Another photo taken at the same location shows the wonderful shaped rear of the Mercury. All four fenders were raised when the body was dropped over the frame. Especially the way Jimmy remounted the rear fenders to follow the belt-line and trunk shows what a gifted craftsman and designer Jimmy was.
The car had been changed some over the years. The headlights were frenched, the door handles removed, and all four fenders where molded to the body. Tex re-upholstered the car in black & white (himself) but that handmade grill was a dead giveaway. It was (’41 GM) ruby maroon for the second time. I was unaware that it had been (’47 Buick) Sherwood green when Tex bought it from Jimmy.
After buying the car, the USAF shipped it around the world, which led to rumors that the car was lost in So. America.
Tex told me that while in south America, he encountered a washed out section of dirt ‘road’.
He was able to obtain help from local men, who cut down small trees, made polls, and carried the car over the breach….wow!
Another rear angle view shows the perfect fit and finish of this Mercury. Also interesting, is to see the car with the custom made side windows/frames in the up position.
I think the later modifications on the car were done by Jimmy and Tex in late ’53, after he returned to California. Tex’s wife, who was a wonderful and supportive lady, told me of spending many hours at Jimmy’s shop, while Tex and Jimmy worked on the car, sometimes she would sit outside and knit baby clothes.
It always bothered me that this wonderful and historic car was sitting under a tarp, so when I was having a shop building put up at my home, and when it began to snow I couldn’t stop thinking about it.
I called my friend Sonny Barrett, and asked him to meet me at Tex’s with his race car trailer, and we we told Tex the Merc was coming in from the cold! We placed the car in the center of the slab, and the shop was built around it.
I did some repairs on it where the tarp pitted the trunk lid. Tex installed a Columbia two speed rear end, and we did some other minor work. When Tex wanted me to trim away the lower edge of the body to install chrome side pipes from a van, I refused to alter the car and Tex took it home. We remained good friends. Tex was having some health problems, and I was going to his shop and doing some rough-out for his finish work on port & polish heads.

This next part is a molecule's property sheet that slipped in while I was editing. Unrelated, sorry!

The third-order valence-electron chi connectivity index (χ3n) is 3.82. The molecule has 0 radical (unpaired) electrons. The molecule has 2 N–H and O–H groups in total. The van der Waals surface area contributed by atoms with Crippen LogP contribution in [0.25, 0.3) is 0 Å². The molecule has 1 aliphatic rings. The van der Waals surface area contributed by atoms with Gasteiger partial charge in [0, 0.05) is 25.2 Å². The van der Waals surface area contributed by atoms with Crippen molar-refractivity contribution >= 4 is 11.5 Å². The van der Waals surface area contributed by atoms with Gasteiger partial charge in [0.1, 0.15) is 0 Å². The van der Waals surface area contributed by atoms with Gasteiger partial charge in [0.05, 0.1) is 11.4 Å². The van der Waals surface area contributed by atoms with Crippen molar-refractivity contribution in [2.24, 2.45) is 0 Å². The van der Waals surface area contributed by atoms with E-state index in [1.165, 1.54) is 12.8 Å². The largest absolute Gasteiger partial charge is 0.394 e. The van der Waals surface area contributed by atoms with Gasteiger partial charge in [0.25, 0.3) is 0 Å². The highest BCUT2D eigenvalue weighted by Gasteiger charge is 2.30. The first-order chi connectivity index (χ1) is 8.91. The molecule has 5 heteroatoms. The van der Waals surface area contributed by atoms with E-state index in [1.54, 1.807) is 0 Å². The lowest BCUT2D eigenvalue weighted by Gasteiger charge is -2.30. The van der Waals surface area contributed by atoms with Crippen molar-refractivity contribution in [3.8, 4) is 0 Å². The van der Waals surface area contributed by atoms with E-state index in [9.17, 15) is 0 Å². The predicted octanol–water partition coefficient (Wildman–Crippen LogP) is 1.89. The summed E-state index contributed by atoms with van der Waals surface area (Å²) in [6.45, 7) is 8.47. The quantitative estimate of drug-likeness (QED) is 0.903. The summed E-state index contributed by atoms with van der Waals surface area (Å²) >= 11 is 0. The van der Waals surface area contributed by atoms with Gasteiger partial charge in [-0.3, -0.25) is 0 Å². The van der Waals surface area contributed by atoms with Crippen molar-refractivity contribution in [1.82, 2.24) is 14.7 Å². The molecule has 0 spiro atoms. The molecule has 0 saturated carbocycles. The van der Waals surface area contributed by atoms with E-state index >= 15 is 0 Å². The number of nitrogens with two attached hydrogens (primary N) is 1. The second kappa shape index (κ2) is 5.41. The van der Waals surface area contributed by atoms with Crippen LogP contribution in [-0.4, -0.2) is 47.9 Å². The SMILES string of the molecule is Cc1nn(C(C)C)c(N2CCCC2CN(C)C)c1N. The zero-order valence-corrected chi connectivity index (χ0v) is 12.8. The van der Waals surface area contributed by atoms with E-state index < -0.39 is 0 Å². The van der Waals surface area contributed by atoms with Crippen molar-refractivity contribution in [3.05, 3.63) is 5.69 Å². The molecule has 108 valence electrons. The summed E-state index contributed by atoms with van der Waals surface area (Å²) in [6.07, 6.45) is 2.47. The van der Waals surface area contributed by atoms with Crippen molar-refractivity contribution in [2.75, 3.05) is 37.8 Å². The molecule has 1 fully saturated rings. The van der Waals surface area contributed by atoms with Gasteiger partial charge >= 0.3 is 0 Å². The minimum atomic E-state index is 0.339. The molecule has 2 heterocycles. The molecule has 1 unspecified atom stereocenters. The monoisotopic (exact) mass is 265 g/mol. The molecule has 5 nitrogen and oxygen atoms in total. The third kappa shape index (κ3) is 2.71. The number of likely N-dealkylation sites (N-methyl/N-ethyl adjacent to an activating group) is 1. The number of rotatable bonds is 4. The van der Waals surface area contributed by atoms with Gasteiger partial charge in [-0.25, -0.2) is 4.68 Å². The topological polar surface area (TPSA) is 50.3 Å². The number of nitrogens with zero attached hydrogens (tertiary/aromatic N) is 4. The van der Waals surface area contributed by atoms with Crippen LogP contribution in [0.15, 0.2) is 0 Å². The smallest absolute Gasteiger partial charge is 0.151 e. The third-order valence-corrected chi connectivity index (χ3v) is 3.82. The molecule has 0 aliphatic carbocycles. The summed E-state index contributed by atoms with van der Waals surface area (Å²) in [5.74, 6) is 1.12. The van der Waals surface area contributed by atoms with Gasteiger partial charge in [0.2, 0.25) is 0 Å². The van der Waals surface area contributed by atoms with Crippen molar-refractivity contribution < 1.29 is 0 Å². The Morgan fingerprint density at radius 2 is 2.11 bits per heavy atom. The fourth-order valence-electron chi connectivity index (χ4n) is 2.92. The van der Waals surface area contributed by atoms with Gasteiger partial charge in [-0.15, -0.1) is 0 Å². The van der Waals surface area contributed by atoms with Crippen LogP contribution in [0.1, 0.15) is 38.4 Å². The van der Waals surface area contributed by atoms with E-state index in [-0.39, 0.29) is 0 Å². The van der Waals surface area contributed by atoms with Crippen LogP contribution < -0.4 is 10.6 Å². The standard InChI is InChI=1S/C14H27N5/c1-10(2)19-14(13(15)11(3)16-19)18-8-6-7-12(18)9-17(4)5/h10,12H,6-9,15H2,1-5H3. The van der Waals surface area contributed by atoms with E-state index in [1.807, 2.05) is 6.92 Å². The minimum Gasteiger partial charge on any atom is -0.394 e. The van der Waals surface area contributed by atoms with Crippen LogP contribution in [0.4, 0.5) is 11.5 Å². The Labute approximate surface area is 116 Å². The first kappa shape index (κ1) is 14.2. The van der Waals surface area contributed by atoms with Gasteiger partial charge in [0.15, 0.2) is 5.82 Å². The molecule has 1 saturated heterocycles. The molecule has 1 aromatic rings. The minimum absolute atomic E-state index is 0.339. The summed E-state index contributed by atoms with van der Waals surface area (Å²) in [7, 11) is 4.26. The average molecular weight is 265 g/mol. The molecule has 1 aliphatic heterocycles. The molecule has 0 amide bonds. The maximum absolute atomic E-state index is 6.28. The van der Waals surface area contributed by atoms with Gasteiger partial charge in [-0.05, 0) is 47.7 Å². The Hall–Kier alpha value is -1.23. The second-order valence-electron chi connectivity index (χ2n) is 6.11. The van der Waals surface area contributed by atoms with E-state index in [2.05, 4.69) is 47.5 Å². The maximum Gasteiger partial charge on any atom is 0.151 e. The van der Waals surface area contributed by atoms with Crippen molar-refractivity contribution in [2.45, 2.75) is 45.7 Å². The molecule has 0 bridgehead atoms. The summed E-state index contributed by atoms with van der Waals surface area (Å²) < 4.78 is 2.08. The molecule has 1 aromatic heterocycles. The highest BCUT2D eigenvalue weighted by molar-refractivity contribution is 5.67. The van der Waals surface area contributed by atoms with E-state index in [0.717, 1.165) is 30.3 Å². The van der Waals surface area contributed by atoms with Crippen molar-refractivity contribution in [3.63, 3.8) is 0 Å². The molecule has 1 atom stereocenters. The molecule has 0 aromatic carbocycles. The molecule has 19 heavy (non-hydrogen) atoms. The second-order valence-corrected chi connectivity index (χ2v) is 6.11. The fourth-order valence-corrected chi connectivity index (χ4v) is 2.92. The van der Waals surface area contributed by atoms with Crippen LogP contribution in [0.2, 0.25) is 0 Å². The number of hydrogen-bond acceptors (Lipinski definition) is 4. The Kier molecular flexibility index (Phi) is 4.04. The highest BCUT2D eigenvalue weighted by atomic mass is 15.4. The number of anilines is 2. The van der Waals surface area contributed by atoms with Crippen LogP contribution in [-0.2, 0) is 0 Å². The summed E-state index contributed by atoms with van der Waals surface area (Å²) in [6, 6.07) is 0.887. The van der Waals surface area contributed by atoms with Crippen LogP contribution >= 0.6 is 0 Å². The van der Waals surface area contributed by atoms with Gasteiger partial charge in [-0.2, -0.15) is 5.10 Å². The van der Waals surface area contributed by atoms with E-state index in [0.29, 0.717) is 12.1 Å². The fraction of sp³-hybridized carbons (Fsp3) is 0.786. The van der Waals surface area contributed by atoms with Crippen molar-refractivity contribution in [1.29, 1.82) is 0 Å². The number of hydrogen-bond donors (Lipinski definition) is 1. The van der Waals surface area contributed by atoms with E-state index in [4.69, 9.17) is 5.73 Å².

Tex stripped the car to bare metal avoiding the few leaded areas. He added the hooded mount on the trunk for his SCTA club plaque (the road runners I think). He also added the quad exhaust pipes in the rear pan.
This photo was probably taken from the garage roof top and gives a nice view on the plain interior. It also shows the custom made dash inserts. The dash panels were made from light oak wood to go with the color of the rest of the interior.
Then …Tex died…. Not wanting to act like a vulture, I waited awhile before asking to buy the Merc. When I went to visit his family the car was gone! sold!!
I was crushed. It took me years to find it. The owner was Jerry Jacobs in nearby Puyallup Wa. probably the nicest man on the planet. I traded a ’32 ford tub project (I had 31k in) straight across car for car. Jerry wanted me to work on the ’32, but I had major back problems off and on for ten years. (I had back surgery in 2010)
Jerry moved to Arizona, and I lost track of him for a few years. He came to see me in 2010, and wanted to undo the trade and take the Merc back with him to Arizona.
He wanted to have a Chevy motor./auto trans. installed, and a bright red paint job to make a nice cruzer for him and his wife to enjoy… I wanted to help him get a car to enjoy. I knew my good friend Larry Andren was taking his ’40 Ford to hot august nights the next day to sell.
I suggested Jerry should check out the ’40, and if he liked it, I would buy it for him and take back the ’32 tub project.
Thats what we did… Later Larry bought the ’32 from me.
Jerry Jacobs later sent me wonderful old 1947 to ’53 vintage 8×10 photos of the car, including one with my friend Tex. Those all came with the Mercury when he bought it after Tex had passed away. Some of these can be seen in this article, other will follow in part two which will go more about the car and how it was built.